Inside the youth-led protests that forced Algeria's president to not run for a fifth term

“We have to finish with these people. The new [leaders] should be the young people. It's a country of young people.”

ALGIERS, Algeria — Packed shoulder to shoulder, hundreds of thousands of Algerian men and women, young and old, overtook Algiers last Friday, calling for the ouster of president Abdelaziz Bouteflika, who has held onto power for 20 years, and whose party, the FLN, has ruled for 56.

“There will be no fifth term, oh Bouteflika!” they chanted, marching hand in hand. Some broke into song and dance, others stood draped in the familiar green, red and white of their nation's flag.


Their calls were answered the next day. Last Saturday, five weeks after Bouteflika’s decision to seek a fifth term prompted the biggest protests Algeria has seen since the country gained independence from France, the 82-year-old leader announced he was dropping out of contention and postponing elections indefinitely.

The widespread protests, in which nearly half the country reportedly participated, mark an unprecedented moment of change for Algeria. Two-thirds of the country is under 30, and they are angry with their octogenarian president. They believe Bouteflika, who hasn’t spoken in public since he had a stroke in 2013, is propped up by an elite group of civilian and military leaders, referred to as the Le Pouvoir (the Power), who benefit from his enfeebled state to enact decisions that benefit them but leave Algeria’s young population at a disadvantage — with few employment opportunities.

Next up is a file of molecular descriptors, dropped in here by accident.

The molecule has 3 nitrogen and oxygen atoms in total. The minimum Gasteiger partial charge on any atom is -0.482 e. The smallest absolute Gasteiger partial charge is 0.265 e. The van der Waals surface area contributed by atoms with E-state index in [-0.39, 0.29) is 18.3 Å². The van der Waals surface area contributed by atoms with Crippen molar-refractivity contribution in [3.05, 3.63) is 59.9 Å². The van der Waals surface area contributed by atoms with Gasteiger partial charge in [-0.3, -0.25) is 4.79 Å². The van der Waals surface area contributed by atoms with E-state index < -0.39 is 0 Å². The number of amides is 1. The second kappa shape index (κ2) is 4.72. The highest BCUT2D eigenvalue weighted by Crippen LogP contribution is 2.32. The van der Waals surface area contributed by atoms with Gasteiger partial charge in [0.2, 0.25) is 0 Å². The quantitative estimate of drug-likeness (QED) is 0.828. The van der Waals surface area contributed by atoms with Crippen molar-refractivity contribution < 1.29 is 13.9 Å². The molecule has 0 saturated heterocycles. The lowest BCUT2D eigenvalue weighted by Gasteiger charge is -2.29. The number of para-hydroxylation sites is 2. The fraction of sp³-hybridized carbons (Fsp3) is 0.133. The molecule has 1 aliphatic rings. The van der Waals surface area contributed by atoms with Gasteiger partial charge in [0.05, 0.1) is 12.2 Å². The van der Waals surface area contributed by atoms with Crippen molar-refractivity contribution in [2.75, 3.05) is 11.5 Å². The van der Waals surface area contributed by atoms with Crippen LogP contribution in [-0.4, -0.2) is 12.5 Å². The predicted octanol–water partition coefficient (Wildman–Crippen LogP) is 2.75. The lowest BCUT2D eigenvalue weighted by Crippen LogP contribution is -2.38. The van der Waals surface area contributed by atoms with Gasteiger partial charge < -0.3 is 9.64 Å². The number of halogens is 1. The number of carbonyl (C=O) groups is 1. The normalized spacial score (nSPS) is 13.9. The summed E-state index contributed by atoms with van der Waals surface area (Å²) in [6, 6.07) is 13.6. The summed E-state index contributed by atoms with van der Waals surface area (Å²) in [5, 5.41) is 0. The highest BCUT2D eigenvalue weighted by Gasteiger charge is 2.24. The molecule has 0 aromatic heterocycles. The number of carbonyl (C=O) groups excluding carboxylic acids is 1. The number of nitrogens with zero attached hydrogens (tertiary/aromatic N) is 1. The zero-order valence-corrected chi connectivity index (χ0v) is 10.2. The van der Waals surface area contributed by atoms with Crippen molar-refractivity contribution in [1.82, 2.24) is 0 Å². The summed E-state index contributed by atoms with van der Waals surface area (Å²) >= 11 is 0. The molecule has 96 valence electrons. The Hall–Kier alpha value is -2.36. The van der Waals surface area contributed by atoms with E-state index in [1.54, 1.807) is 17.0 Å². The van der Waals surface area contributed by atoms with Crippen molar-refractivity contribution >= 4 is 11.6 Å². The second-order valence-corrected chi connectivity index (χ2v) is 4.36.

“We have to finish with these people. The new [leaders] should be the young people. It's a country of young people,” one woman told VICE News last Friday as she marched down Rue Pasteur, “and it's inconceivable that it's managed by grey hair.”

Protesters celebrated Bouteflika’s withdrawal — but only briefly. The fact that elections, which were scheduled for April 18, have been postponed indefinitely has already stoked anxiety. Many worry the delay will simply serve as an extension of his fourth term. But protesters remain energized by the fact they’ve been able to force Le Pouvoir into changing course.

“We’re all happy, yes,” one woman told VICE News at Place Audin in Algiers about an hour after Bouteflika’s announcement. “But it’s not a victory; it’s just a step toward victory, but not the entire victory.”

This segment originally aired March 12, 2019, on VICE News Tonight on HBO.